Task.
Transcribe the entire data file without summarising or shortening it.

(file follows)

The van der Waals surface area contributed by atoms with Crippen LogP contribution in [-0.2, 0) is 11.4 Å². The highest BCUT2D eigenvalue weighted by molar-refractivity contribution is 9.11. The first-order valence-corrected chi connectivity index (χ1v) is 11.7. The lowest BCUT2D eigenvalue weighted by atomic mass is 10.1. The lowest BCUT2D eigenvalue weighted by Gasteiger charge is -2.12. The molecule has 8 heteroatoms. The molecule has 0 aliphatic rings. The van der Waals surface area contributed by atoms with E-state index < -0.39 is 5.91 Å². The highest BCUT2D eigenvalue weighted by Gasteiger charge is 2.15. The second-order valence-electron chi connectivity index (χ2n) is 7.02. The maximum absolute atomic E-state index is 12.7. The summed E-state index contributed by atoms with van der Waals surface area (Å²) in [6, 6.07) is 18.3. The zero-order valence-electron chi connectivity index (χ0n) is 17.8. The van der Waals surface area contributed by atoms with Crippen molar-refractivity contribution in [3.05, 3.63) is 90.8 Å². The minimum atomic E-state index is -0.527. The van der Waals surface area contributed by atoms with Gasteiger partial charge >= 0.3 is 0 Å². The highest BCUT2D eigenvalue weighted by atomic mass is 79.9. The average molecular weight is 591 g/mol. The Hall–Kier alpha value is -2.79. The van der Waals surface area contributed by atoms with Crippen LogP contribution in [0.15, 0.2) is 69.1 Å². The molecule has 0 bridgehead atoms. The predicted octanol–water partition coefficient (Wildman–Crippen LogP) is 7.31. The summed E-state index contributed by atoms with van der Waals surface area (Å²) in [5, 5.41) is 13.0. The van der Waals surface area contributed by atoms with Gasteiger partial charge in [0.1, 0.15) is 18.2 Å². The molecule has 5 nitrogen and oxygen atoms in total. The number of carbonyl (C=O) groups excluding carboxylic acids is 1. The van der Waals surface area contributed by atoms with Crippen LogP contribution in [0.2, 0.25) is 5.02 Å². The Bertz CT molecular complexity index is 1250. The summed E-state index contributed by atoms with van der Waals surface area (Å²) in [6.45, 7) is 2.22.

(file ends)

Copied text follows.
The van der Waals surface area contributed by atoms with Crippen LogP contribution in [-0.2, 0) is 11.4 Å². The highest BCUT2D eigenvalue weighted by molar-refractivity contribution is 9.11. The first-order valence-corrected chi connectivity index (χ1v) is 11.7. The lowest BCUT2D eigenvalue weighted by atomic mass is 10.1. The lowest BCUT2D eigenvalue weighted by Gasteiger charge is -2.12. The molecule has 8 heteroatoms. The molecule has 0 aliphatic rings. The van der Waals surface area contributed by atoms with E-state index < -0.39 is 5.91 Å². The highest BCUT2D eigenvalue weighted by Gasteiger charge is 2.15. The second-order valence-electron chi connectivity index (χ2n) is 7.02. The maximum absolute atomic E-state index is 12.7. The summed E-state index contributed by atoms with van der Waals surface area (Å²) in [6, 6.07) is 18.3. The zero-order valence-electron chi connectivity index (χ0n) is 17.8. The van der Waals surface area contributed by atoms with Crippen molar-refractivity contribution in [3.05, 3.63) is 90.8 Å². The minimum atomic E-state index is -0.527. The van der Waals surface area contributed by atoms with Gasteiger partial charge >= 0.3 is 0 Å². The highest BCUT2D eigenvalue weighted by atomic mass is 79.9. The average molecular weight is 591 g/mol. The Hall–Kier alpha value is -2.79. The van der Waals surface area contributed by atoms with Crippen LogP contribution in [0.15, 0.2) is 69.1 Å². The molecule has 0 bridgehead atoms. The predicted octanol–water partition coefficient (Wildman–Crippen LogP) is 7.31. The summed E-state index contributed by atoms with van der Waals surface area (Å²) in [5, 5.41) is 13.0. The van der Waals surface area contributed by atoms with Gasteiger partial charge in [0.1, 0.15) is 18.2 Å². The molecule has 5 nitrogen and oxygen atoms in total. The number of carbonyl (C=O) groups excluding carboxylic acids is 1. The van der Waals surface area contributed by atoms with Crippen LogP contribution in [0.2, 0.25) is 5.02 Å². The Bertz CT molecular complexity index is 1250. The summed E-state index contributed by atoms with van der Waals surface area (Å²) in [6.45, 7) is 2.22.